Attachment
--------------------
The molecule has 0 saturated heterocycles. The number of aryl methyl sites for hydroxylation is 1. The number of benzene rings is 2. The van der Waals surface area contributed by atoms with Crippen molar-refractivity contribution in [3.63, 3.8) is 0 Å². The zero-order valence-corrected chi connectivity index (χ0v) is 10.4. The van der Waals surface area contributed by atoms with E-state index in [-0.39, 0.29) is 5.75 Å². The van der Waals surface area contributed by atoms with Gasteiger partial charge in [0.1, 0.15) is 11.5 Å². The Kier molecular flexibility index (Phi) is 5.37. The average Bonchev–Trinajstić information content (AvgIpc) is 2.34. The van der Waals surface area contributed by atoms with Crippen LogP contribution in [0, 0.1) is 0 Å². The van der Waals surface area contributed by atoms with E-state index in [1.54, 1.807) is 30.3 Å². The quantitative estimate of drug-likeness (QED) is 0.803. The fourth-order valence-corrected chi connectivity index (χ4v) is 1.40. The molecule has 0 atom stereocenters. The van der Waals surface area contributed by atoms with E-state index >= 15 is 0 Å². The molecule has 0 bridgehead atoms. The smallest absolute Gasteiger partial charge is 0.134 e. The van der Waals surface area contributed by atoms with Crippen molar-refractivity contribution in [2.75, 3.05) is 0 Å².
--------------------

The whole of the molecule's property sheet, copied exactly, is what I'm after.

The molecule has 0 saturated heterocycles. The number of aryl methyl sites for hydroxylation is 1. The number of benzene rings is 2. The van der Waals surface area contributed by atoms with Crippen molar-refractivity contribution in [3.63, 3.8) is 0 Å². The zero-order valence-corrected chi connectivity index (χ0v) is 10.4. The van der Waals surface area contributed by atoms with E-state index in [-0.39, 0.29) is 5.75 Å². The van der Waals surface area contributed by atoms with Gasteiger partial charge in [0.1, 0.15) is 11.5 Å². The Kier molecular flexibility index (Phi) is 5.37. The average Bonchev–Trinajstić information content (AvgIpc) is 2.34. The van der Waals surface area contributed by atoms with Crippen LogP contribution in [0, 0.1) is 0 Å². The van der Waals surface area contributed by atoms with E-state index in [1.54, 1.807) is 30.3 Å². The quantitative estimate of drug-likeness (QED) is 0.803. The fourth-order valence-corrected chi connectivity index (χ4v) is 1.40. The molecule has 0 atom stereocenters. The van der Waals surface area contributed by atoms with E-state index >= 15 is 0 Å². The molecule has 0 bridgehead atoms. The smallest absolute Gasteiger partial charge is 0.134 e. The van der Waals surface area contributed by atoms with Crippen molar-refractivity contribution in [2.75, 3.05) is 0 Å².